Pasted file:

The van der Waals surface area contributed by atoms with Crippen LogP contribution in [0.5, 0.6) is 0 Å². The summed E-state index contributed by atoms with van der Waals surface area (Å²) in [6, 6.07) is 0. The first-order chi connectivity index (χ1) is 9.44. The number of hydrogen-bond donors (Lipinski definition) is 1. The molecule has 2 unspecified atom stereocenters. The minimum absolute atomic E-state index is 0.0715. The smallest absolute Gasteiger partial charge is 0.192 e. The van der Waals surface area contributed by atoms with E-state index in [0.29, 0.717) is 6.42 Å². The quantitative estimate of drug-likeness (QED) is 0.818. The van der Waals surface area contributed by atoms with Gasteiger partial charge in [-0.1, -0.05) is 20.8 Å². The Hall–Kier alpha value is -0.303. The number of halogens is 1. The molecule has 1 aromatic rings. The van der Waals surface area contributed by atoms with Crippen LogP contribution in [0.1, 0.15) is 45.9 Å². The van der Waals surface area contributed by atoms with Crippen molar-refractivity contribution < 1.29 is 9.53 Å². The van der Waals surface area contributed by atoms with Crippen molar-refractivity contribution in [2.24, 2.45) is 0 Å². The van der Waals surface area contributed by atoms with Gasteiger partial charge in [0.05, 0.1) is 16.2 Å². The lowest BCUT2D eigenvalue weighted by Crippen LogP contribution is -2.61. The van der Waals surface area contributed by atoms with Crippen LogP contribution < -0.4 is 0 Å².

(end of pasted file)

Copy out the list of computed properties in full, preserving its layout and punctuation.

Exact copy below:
The van der Waals surface area contributed by atoms with Crippen LogP contribution in [0.5, 0.6) is 0 Å². The summed E-state index contributed by atoms with van der Waals surface area (Å²) in [6, 6.07) is 0. The first-order chi connectivity index (χ1) is 9.44. The number of hydrogen-bond donors (Lipinski definition) is 1. The molecule has 2 unspecified atom stereocenters. The minimum absolute atomic E-state index is 0.0715. The smallest absolute Gasteiger partial charge is 0.192 e. The van der Waals surface area contributed by atoms with E-state index in [0.29, 0.717) is 6.42 Å². The quantitative estimate of drug-likeness (QED) is 0.818. The van der Waals surface area contributed by atoms with Gasteiger partial charge in [-0.1, -0.05) is 20.8 Å². The Hall–Kier alpha value is -0.303. The number of halogens is 1. The molecule has 1 aromatic rings. The van der Waals surface area contributed by atoms with Crippen LogP contribution in [0.1, 0.15) is 45.9 Å². The van der Waals surface area contributed by atoms with Crippen molar-refractivity contribution < 1.29 is 9.53 Å². The van der Waals surface area contributed by atoms with Crippen molar-refractivity contribution in [2.24, 2.45) is 0 Å². The van der Waals surface area contributed by atoms with Gasteiger partial charge in [0.05, 0.1) is 16.2 Å². The lowest BCUT2D eigenvalue weighted by Crippen LogP contribution is -2.61. The van der Waals surface area contributed by atoms with Crippen LogP contribution < -0.4 is 0 Å².